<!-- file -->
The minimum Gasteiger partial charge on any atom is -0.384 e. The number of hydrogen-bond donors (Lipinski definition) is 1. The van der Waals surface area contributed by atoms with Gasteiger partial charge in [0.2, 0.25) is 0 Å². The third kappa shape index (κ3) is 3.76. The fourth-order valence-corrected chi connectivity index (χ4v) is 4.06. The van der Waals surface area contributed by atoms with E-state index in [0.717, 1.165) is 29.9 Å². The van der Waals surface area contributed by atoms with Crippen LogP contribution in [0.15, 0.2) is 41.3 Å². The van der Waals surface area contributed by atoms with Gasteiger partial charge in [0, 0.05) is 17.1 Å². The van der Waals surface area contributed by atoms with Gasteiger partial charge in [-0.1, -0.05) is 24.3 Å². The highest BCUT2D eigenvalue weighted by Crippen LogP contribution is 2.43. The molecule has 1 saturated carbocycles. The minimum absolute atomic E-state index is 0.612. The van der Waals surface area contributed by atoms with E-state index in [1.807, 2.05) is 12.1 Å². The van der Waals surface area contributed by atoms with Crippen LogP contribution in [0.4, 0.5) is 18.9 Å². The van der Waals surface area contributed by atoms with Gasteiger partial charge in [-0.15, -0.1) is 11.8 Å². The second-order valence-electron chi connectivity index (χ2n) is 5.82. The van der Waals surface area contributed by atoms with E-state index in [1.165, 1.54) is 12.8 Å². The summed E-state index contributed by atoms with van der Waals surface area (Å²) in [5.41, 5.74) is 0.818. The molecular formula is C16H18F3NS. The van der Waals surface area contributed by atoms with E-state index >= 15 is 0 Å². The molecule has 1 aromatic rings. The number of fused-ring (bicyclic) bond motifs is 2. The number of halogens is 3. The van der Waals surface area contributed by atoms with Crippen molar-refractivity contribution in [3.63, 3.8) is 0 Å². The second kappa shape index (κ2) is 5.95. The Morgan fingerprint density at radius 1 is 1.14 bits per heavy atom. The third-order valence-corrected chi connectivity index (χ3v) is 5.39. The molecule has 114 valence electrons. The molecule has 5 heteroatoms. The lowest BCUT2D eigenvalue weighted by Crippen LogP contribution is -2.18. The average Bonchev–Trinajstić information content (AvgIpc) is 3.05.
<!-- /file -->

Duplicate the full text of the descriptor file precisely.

The minimum Gasteiger partial charge on any atom is -0.384 e. The number of hydrogen-bond donors (Lipinski definition) is 1. The van der Waals surface area contributed by atoms with Gasteiger partial charge in [0.2, 0.25) is 0 Å². The third kappa shape index (κ3) is 3.76. The fourth-order valence-corrected chi connectivity index (χ4v) is 4.06. The van der Waals surface area contributed by atoms with E-state index in [0.717, 1.165) is 29.9 Å². The van der Waals surface area contributed by atoms with Crippen LogP contribution in [0.15, 0.2) is 41.3 Å². The van der Waals surface area contributed by atoms with Gasteiger partial charge in [0, 0.05) is 17.1 Å². The van der Waals surface area contributed by atoms with Gasteiger partial charge in [-0.1, -0.05) is 24.3 Å². The highest BCUT2D eigenvalue weighted by Crippen LogP contribution is 2.43. The molecule has 1 saturated carbocycles. The minimum absolute atomic E-state index is 0.612. The van der Waals surface area contributed by atoms with E-state index in [1.807, 2.05) is 12.1 Å². The van der Waals surface area contributed by atoms with Crippen LogP contribution in [0.4, 0.5) is 18.9 Å². The van der Waals surface area contributed by atoms with Gasteiger partial charge in [-0.15, -0.1) is 11.8 Å². The second-order valence-electron chi connectivity index (χ2n) is 5.82. The van der Waals surface area contributed by atoms with E-state index in [1.165, 1.54) is 12.8 Å². The summed E-state index contributed by atoms with van der Waals surface area (Å²) in [5.41, 5.74) is 0.818. The molecular formula is C16H18F3NS. The van der Waals surface area contributed by atoms with E-state index >= 15 is 0 Å². The molecule has 1 aromatic rings. The number of fused-ring (bicyclic) bond motifs is 2. The number of halogens is 3. The van der Waals surface area contributed by atoms with Crippen molar-refractivity contribution in [3.63, 3.8) is 0 Å². The second kappa shape index (κ2) is 5.95. The Morgan fingerprint density at radius 1 is 1.14 bits per heavy atom. The third-order valence-corrected chi connectivity index (χ3v) is 5.39. The molecule has 114 valence electrons. The molecule has 5 heteroatoms. The lowest BCUT2D eigenvalue weighted by Crippen LogP contribution is -2.18. The average Bonchev–Trinajstić information content (AvgIpc) is 3.05.